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Why Covid-19 has levelled the hospitality playing field, according to Accenture’s Mike Tansey

"Seize the opportunity now to go deep on data analytics, beef up the customer experience and be prepared to constantly adapt."

While the pandemic has ravaged the global hospitality industry, it has also presented a once-in-a-lifetime opportunity for smaller players to wrestle market share from the big boys. This is the conviction of Mike Tansey, managing director for travel and growth markets in Accenture, a Fortune Global 500 professional services company.

With two decades of management consulting experience, including 15 years specialising in the travel industry, Singapore-based Tansey has his finger on the pulse. He leads Accenture’s travel industry team across multiple markets and has worked with organisations such as Singapore Airlines, InterContinental Hotels Group, Cathay Pacific, Marriott International and Qantas. So, Tansey understands the challenges companies face in transforming online and offline customer experiences.

“What Covid-19 has done is reset everybody’s market share effectively to zero. Before, the smaller independent chains might have found it hard to compete against the big guys. Now suddenly, all of us are back at the starting line. We’re talking to several hotel clients on how they can take this once-in-a-lifetime opportunity to grab market share because loads of people will want to travel.”

(Related: What will hospitality and design look like after the pandemic? Florian Sander has answers)

The beautiful market in Jodhpur’s Old City. Photo credit: Getty Images.

The beautiful market in Jodhpur’s Old City. Photo credit: Getty Images.

The traditional approach is to spend millions on mass media campaigns. However, brands now recognise that this is ineffective and unaffordable, says Tansey, and are trying different approaches. He gives the example of Banyan Tree. With the hotel group, Tansey helps them to identify unique guest behaviour and profiles filtered by property and source markets.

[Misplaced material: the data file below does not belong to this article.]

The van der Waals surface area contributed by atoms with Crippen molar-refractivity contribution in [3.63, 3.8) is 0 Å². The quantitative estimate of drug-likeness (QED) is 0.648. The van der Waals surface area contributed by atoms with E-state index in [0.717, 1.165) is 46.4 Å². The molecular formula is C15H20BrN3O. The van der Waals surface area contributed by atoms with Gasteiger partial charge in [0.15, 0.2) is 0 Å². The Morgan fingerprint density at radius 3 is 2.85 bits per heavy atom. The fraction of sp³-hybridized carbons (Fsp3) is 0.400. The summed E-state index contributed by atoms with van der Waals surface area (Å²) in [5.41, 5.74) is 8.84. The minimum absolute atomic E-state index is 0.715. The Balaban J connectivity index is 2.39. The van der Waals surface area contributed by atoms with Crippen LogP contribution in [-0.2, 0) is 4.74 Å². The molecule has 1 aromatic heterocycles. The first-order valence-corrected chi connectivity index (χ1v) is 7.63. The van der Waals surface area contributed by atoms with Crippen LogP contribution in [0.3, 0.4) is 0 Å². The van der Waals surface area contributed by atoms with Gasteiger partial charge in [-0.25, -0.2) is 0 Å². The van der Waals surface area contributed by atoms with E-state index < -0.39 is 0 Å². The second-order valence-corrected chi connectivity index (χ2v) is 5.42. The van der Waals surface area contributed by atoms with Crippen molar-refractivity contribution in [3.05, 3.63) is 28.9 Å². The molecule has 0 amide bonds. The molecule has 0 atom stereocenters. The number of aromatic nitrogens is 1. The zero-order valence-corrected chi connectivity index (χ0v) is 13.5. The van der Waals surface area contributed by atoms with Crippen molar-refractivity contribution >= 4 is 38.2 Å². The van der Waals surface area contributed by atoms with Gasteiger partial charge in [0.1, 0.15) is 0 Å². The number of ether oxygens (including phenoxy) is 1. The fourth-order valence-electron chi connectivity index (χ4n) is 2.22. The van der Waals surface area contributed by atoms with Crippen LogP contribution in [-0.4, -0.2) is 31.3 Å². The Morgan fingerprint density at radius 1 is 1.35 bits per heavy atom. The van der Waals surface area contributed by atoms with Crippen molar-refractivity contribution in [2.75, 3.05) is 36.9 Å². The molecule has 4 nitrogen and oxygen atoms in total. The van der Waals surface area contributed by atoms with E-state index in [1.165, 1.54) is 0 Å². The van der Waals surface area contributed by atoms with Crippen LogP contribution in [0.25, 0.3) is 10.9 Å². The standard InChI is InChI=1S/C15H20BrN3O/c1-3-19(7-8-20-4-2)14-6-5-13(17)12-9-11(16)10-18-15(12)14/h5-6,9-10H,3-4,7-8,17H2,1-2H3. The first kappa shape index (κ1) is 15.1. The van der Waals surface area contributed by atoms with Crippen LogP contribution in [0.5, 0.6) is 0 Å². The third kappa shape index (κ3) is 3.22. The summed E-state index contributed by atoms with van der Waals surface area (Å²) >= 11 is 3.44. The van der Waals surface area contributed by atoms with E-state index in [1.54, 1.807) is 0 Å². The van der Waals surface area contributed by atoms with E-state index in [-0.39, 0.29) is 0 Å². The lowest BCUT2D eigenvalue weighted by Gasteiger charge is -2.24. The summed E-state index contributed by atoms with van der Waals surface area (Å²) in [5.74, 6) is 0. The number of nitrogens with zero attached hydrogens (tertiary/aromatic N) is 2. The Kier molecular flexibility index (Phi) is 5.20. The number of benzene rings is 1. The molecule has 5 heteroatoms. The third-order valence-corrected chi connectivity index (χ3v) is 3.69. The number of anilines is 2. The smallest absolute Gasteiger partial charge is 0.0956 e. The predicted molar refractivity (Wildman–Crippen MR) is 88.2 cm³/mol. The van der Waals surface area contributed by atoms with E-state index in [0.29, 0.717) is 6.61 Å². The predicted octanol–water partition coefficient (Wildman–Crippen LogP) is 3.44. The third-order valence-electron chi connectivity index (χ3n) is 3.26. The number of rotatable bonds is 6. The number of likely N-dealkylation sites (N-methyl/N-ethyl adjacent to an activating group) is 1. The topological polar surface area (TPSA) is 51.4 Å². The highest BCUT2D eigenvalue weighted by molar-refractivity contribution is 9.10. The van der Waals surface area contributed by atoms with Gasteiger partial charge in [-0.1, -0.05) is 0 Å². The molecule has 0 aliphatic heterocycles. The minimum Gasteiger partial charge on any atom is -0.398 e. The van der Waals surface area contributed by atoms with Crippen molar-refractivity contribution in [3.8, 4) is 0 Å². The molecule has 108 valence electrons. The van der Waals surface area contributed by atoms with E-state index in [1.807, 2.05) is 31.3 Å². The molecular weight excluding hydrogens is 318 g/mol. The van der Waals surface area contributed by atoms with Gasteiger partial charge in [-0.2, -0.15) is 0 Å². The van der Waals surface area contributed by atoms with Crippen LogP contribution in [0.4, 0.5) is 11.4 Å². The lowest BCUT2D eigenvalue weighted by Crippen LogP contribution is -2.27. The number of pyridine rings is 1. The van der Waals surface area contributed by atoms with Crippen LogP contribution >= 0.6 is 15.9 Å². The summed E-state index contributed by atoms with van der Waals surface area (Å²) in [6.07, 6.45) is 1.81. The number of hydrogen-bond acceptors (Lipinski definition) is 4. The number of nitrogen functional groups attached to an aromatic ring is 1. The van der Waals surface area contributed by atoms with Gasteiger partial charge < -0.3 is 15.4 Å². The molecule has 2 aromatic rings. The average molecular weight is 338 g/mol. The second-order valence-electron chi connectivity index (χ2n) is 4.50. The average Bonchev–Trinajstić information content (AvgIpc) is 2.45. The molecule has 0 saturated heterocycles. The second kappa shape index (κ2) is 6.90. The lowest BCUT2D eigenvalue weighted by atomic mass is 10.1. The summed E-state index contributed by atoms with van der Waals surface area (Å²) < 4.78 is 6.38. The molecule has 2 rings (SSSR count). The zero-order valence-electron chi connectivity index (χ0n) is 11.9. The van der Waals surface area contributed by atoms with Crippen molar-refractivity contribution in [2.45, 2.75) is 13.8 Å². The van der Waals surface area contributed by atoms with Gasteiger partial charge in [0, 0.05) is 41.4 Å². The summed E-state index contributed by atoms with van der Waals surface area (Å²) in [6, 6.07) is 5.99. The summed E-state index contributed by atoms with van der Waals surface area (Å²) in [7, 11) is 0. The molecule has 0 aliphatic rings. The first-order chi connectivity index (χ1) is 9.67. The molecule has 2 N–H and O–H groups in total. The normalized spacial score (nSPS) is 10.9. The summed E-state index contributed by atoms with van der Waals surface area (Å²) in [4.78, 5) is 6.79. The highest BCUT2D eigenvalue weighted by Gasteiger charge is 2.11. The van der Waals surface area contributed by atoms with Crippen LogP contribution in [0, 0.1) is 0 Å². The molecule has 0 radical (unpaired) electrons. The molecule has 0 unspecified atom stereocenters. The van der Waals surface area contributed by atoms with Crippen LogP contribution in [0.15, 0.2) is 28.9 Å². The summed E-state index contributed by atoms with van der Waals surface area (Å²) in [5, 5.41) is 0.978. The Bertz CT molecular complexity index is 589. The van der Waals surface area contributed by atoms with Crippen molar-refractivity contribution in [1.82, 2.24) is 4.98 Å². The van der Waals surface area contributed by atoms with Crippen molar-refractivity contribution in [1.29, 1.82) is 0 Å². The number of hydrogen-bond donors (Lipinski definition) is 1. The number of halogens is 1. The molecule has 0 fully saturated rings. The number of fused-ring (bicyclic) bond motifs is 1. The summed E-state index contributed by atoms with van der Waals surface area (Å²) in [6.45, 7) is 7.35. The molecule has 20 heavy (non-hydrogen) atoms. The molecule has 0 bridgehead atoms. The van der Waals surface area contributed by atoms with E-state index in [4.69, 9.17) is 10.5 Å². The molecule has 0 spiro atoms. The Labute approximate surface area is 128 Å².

This approach is not new, but it was not popular until the pandemic. Tansey cites another example: Thai Smile Airways. The airline appointed Accenture before Covid as it wanted to tap on its data analytics expertise. It worked. Despite the pandemic, the company gained domestic market share, rising from 9.23 per cent in 2019 to 11.5 per cent in 2020.

He says: “It’s difficult for people to understand that the critical difference is the really detailed data analytics that goes behind it. Most people would think that 10 or even 30 data fields are sufficient.” Accenture captures data in 170 fields.

“For example, we create a customer analytic record for every person who has stayed in a particular hotel for the last five years. We apply trend analysis against the data collected to identify specific behaviours of those guests. Then we use that information to create digital marketing campaigns, most of which is done through social media such as Facebook, where the content you see changes dynamically (depending on your profile). This precise targeting is what will drive an ‘unfair’ share of the market.”

People walking to work as the sun rises. Photo credit: Getty Images

People walking to work as the sun rises. Photo credit: Getty Images

(Related: How an airline amenities agency can thrive during a global pandemic)

Another gap that hospitality players need to plug is customer service infrastructure. It needs to be robust enough to handle the massive volume of upcoming itinerary changes.

Tansey recalls being frustrated recently at being put on hold for two hours before he could speak to a representative of “a major airline” on refunding a cancelled ticket.

“Online travel agents found it particularly difficult at the beginning of Covid-19 because they set up the business model to be from light to no touch. If I suddenly need to cancel my flights, and everyone’s doing the same, they just don’t have the infrastructure to cope with that volume of calls. That’s going to continue because there’s still going to be volatility in the travel business in the next year, Tansey warns.

“We can solve a lot of these digitally. But the problem is that the businesses, particularly the smaller ones, don’t have the money to do it. However, as revenues pick up, they will invest in those types of technologies to future-proof themselves.”

In the meantime, staying ready for change and being constantly aware of what’s happening around the world is vital. Tansey says: “We will not go from where we are now to everything being back to normal. There’s going to be a period of transition. We need to remain adaptable and adjust quickly to changes both in this region and our source markets.”